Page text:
Day 1 is also shiny, new and novel enough to actually be easy though. Those first few meals, gym sessions, days of change have a novelty to them that can help you stick to it.

It gets tougher as the days go by. As people perhaps stop asking how it’s going, as you have long days or challenging days and want to revert back to comfortable habits to make yourself feel better, it becomes harder to stick to your new habits and actions.

It’s not just that. In the early days and weeks results will likely come quick and fast. Depending on how much weight you have to lose you might find the pounds drop off quickly at first. If you are just starting lifting or running you might find the PBs come thick and fast for a while.

As the weeks and months go on and you establish your new habits, those results will slow. This is natural, but it’s also challenging for your motivation, as it gets harder to see progress it also becomes harder to stick to things when times get tough.

Day 1 is tough, starting is tough, but I think staying with it and never having another ‘Day 1’ again is far more challenging and yet also the ultimate goal. Fitness will always be a rollercoaster of ups and downs, peaks and being less at your peak, we don’t need to have a ‘day 1’ every time we have a down though, we just need to keep going with a healthy habits.

Mental Health Awareness and Loneliness

You may have seen already that this week of Mental Health Awareness Week and there will be plenty of people sharing their own experiences with their mental health struggles, raising awareness of the struggles many people face on a daily basis, as well as lots of practical advice.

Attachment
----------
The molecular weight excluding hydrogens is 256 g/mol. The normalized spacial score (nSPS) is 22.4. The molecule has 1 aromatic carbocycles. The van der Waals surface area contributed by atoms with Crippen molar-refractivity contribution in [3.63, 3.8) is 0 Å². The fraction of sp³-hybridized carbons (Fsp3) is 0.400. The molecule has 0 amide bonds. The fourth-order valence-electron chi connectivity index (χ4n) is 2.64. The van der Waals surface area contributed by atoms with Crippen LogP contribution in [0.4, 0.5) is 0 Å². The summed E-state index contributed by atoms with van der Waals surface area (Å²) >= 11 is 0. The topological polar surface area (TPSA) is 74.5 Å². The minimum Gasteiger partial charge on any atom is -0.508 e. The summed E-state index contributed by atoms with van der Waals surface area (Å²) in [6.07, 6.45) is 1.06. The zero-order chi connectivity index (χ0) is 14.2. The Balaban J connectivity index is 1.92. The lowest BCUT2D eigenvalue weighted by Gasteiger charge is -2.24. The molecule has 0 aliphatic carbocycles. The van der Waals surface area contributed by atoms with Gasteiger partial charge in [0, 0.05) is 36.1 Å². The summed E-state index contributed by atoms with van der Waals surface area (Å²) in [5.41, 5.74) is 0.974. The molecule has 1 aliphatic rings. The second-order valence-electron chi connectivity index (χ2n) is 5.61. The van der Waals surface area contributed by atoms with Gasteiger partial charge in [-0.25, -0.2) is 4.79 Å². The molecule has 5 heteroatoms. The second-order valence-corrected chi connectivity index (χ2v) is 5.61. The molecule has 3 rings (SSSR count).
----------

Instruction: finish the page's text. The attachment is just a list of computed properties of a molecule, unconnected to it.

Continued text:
As ever, however, there is a specific theme to the week and this year it’s loneliness and how this can affect people’s Mental Health, so, to keep with the theme, I wanted to focus this blog on this particular topic in the fitness arena.

Exercise is accepted as being good for our mental health, but if you don’t currently do much in the way of exercise it may seem like exercise is often a pretty solitary pursuit. The first instinct for most of us when we think exercise is going to the gym or maybe for a run, things where it’s going to be you doing something alone. The idea of training with other people if your new to exercise can also seem pretty intimidating, even just going to the gym when it’s busy can feel like a lot. So it’s not surprising that for many people struggling with their mental health and feeling isolated and lonely, the idea that exercise could help not only with their mood but also with meeting people, seems a bit of a stretch.

When I first started exercising I persuaded a friend to come to a Zumba class with me because quite frankly I was overweight, unfit and no way was I going alone. I loved it, she hated it. As much as it made me feel unreasonably nervous I went back for class two by myself and then class three, class four and so on. Over time I tried more classes: Body Jam (ironically now the first Les Mills class I tried and one now I couldn’t do well if my life depended on it), Circuits, Street Dance, Body Combat, HIIT and Body Pump. I started seeing the same faces each week, started saying hi (always having a spot helps here!) and over time met people, many of whom are still friends to this day. In fact some of my best friends I met through classes. As much as attending classes involves only me and I don’t need anyone with me to attend it’s certainly led to me meeting a lot of people and realising gyms can be very much a community.